Rembrandt’s Night Watch: Rijksmuseum Recreates Original Lost Composition




Rembrandt’s The Night Watch has been recreated in its original form for the first time in 300 years. Visitors to Rijksmuseum in Amsterdam can now see the reconstructed composition uniting several sections cut from the painting over the centuries. 

The Night Watch as it is displayed in the Rijksmuseum is etched into our collective memory – TD

Operation Night Watch team has successfully recreated these missing pieces, which have been mounted around Rembrandt’s world-famous work. This reconstruction based on the 17th-century copy attributed to Gerrit Lundens was made with the help of artificial intelligence.

The result is a significant component in the art historical research conducted as part of Operation Night Watch. The reconstructed painting will remain on public display at the Rijksmuseum for the coming months. Anyone who is unable to visit the museum due to the ongoing restrictions can view the reconstruction on the Rijksmuseum website, along with supplementary information.

Rembrandt's The Night Watch has been recreated in its original form for the first time in 300 years. Visitors to Rijksmuseum in Amsterdam can now see the reconstructed composition uniting several sections cut from the painting over the centuries.

Rembrandt’s The Night Watch has been recreated in its original form for the first time in 300 years.

Taco Dibbits, director of the Rijksmuseum: The Night Watch as it is displayed in the Rijksmuseum is etched into our collective memory. Thanks to this reconstruction, we can now see that the composition as it was painted by Rembrandt was even more dynamic. It is wonderful to be able to now see with our own eyes The Night Watch as Rembrandt intended it to be seen.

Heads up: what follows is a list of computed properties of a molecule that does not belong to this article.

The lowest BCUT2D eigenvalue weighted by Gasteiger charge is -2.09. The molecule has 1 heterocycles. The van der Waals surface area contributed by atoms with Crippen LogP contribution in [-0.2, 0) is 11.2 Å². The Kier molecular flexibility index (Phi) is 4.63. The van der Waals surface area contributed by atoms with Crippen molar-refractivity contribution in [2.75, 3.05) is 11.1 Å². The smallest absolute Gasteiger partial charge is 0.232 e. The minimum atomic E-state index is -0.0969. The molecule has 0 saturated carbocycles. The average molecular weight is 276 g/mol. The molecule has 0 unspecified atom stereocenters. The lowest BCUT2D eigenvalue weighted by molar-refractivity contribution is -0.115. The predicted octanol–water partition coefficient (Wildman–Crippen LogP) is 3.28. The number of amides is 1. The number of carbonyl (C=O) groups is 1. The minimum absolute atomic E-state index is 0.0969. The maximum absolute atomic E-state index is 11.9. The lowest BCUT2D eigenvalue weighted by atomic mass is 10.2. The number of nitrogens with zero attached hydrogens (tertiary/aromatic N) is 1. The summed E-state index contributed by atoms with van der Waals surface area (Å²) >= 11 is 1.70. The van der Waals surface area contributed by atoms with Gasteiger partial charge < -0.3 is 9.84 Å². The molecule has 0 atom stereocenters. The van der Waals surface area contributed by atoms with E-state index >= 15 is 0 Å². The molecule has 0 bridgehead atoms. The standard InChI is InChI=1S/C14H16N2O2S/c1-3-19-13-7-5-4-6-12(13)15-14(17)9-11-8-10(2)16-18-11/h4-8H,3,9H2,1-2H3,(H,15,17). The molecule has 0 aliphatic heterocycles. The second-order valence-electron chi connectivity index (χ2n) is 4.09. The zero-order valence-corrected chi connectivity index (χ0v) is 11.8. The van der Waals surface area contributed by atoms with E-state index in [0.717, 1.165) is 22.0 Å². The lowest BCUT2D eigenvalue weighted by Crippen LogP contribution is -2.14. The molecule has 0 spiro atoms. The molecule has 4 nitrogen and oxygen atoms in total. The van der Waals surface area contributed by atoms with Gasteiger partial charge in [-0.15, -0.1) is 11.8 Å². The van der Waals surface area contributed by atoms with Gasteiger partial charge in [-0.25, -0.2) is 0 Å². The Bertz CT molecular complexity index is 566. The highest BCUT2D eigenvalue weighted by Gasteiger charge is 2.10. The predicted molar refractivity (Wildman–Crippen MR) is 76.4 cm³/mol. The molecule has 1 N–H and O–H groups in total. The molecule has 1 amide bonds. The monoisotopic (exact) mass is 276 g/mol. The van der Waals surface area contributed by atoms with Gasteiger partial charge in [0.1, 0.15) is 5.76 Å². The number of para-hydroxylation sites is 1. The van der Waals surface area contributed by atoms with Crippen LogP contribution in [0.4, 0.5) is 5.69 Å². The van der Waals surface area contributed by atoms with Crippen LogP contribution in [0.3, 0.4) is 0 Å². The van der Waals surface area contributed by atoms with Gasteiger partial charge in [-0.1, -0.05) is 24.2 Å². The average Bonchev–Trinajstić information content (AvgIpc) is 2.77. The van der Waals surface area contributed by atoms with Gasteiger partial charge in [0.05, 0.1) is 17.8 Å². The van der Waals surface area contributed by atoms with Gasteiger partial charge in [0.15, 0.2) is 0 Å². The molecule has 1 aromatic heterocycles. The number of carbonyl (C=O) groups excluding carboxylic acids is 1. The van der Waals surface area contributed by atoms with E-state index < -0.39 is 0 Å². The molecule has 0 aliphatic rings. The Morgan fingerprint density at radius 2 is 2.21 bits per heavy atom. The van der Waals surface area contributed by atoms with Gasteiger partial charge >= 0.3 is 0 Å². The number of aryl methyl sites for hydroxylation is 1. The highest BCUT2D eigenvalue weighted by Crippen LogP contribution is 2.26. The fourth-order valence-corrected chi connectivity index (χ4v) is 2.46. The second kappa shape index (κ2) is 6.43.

There are a number of differences between The Night Watch as we know it today and the painting in its original form. On the left of the reconstructed version, for example, we can now see three figures on a bridge: two militiamen and a young boy. And the painting’s main figures, Captain Frans Banninck Cocq and Lieutenant Willem van Ruytenburch, are now positioned to the right of centre, rather than in the middle of the canvas. These factors add a considerable sense of movement and dynamism to the painting. It is now also clearer that the powder boy in the left foreground is grasping a balustrade. The boy has furthermore gained space into which he can move, with the result that he seems more clearly to be running away, ahead of the militia. The helmet worn by the militiaman on the extreme right is now complete, and there is space above the standard, making the motion of the ensign as he raises the company’s colours more convincing.

The reconstruction of The Night Watch is an important component of the art-historical research conducted as part of Operation Night Watch. By reconstructing the missing sections, printing them on panels, and temporarily placing them around the original painting, researchers can now experience the effect of the painting in its original form. Operation Night Watch is the largest and most wide-ranging research project ever conducted into Rembrandt’s masterpiece. The research began in summer 2019, and conservation work will only commence following the completion of this phase.

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